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Research Article Open Access
The tribological behaviour of the bearing surface in hip arthroplasty is greatly influenced by its surface roughness. During cemented hip arthroplasty, bone cement may contaminate the bearing surface. Hence, the aim of this study was to investigate the effect of cement polymerization on a highly cross-linked polyethylene(HCLP) bearing surface as any process influences the surface roughness of the bearing surface can have potential long term effect on the wear rate. Three new HCLP liners were used. A map of the surface topography of each liner was obtained using a white light interferometric microscope at five different locations in accordance with the standard BSEN ISO 4288:1998. Bone cement was then applied to the bearing surface and allowed to polymerise, then removed and irrigated with saline. The surface roughness measurement procedure was repeated again for all samples. The Ra results showed a 21% increase in mean surface roughness after cement contamination (p=0.01). The average Ra value pre-contamination was 190 nm while post-contamination was 230 nm. There were also changes in the surface topography observed with 3D surface mapping. Our study indicates that bone cement contamination of the HCLP surface can significantly increase its surface roughness and alter its surface topography. Surgeons should be aware of this potentially serious effect on the bearing and be vigilant to avoid bone cement contamination during arthroplasty surgery.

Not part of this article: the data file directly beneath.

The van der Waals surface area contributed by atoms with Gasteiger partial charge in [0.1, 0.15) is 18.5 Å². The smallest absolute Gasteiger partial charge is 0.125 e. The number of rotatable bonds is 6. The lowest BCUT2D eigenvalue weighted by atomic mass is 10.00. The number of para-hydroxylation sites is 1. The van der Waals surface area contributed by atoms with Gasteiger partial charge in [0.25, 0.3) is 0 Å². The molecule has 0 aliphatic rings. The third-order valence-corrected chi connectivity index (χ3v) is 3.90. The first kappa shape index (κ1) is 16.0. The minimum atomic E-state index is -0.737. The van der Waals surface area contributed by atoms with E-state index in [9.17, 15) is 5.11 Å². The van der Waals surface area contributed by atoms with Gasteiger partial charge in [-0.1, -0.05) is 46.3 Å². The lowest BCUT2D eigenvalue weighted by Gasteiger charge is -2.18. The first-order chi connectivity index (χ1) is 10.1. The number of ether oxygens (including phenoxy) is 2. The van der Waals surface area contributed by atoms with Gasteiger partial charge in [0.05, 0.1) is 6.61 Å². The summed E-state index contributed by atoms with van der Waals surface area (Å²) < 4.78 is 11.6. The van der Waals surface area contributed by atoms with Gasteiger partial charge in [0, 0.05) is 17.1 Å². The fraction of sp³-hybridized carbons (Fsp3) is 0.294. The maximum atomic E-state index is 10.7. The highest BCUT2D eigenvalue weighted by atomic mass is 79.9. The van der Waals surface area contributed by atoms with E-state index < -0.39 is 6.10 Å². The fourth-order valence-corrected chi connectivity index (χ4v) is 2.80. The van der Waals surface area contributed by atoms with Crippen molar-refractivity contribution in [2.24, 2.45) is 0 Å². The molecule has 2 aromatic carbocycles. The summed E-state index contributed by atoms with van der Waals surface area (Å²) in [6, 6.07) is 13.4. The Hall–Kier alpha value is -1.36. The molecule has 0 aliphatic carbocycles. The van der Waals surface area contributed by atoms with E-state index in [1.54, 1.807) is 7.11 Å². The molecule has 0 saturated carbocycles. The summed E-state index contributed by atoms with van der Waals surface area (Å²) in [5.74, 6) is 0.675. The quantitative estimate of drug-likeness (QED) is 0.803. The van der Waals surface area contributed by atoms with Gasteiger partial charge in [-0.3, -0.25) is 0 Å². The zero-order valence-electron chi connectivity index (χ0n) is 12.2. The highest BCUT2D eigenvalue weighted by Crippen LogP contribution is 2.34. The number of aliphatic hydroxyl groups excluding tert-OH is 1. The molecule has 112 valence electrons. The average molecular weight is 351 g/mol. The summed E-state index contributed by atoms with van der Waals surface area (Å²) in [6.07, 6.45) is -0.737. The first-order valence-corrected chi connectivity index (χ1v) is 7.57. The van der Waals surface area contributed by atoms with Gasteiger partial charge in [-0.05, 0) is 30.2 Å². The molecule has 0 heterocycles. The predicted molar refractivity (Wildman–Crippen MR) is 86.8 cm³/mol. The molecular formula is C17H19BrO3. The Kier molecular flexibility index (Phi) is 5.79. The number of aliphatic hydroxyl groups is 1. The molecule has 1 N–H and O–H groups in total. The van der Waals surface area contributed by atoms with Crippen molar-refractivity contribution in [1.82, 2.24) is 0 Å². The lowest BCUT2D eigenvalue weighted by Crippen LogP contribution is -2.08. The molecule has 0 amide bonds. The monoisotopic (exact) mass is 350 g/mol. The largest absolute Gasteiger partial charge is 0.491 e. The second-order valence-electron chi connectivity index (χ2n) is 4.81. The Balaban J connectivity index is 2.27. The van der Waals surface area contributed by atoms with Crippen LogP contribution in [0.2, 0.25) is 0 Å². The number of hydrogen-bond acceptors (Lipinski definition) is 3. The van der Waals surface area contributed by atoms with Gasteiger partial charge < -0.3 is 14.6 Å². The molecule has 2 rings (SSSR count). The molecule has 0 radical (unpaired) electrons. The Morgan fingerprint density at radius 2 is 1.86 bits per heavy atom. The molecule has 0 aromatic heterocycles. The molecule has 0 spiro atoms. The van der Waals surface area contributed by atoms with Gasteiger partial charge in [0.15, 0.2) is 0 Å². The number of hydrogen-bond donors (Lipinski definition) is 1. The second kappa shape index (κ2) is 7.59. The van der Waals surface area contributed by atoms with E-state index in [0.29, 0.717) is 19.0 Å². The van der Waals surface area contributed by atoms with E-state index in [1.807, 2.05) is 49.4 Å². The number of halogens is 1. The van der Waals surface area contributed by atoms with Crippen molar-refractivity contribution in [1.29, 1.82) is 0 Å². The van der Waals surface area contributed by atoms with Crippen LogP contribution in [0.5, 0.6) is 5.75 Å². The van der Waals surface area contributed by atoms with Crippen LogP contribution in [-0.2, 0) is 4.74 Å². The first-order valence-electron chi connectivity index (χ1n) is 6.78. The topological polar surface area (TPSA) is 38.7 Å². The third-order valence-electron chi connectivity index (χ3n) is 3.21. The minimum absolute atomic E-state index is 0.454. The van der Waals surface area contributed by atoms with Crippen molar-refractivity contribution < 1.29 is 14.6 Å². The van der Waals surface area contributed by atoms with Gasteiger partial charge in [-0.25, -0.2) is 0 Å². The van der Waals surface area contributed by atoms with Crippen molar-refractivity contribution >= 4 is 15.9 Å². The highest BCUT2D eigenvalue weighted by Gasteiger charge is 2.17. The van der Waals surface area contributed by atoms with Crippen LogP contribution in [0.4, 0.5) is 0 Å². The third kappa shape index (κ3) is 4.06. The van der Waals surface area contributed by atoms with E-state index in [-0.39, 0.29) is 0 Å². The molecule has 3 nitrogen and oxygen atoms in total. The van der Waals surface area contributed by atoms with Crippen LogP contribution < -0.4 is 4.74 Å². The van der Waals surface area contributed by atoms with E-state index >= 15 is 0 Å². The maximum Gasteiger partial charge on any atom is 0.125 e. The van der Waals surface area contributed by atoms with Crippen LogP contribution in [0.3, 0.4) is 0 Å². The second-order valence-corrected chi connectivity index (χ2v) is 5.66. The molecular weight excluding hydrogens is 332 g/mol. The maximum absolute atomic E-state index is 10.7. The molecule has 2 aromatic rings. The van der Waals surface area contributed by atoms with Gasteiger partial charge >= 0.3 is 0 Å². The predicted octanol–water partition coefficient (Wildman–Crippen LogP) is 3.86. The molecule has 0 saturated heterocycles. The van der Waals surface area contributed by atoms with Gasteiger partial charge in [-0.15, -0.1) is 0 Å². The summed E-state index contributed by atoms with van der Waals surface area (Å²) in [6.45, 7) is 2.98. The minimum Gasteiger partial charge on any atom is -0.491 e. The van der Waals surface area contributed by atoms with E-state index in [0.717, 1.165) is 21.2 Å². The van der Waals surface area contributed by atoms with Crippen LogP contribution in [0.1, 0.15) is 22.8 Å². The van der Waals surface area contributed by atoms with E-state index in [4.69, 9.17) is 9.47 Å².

Bone cement, Surface roughness, Polyethylene bearing surface, Tribology, Arthroplasty, Total hip replacement, Arthritis, Ankylosing Spondylitis, Synovial Fluid, Joint Replacement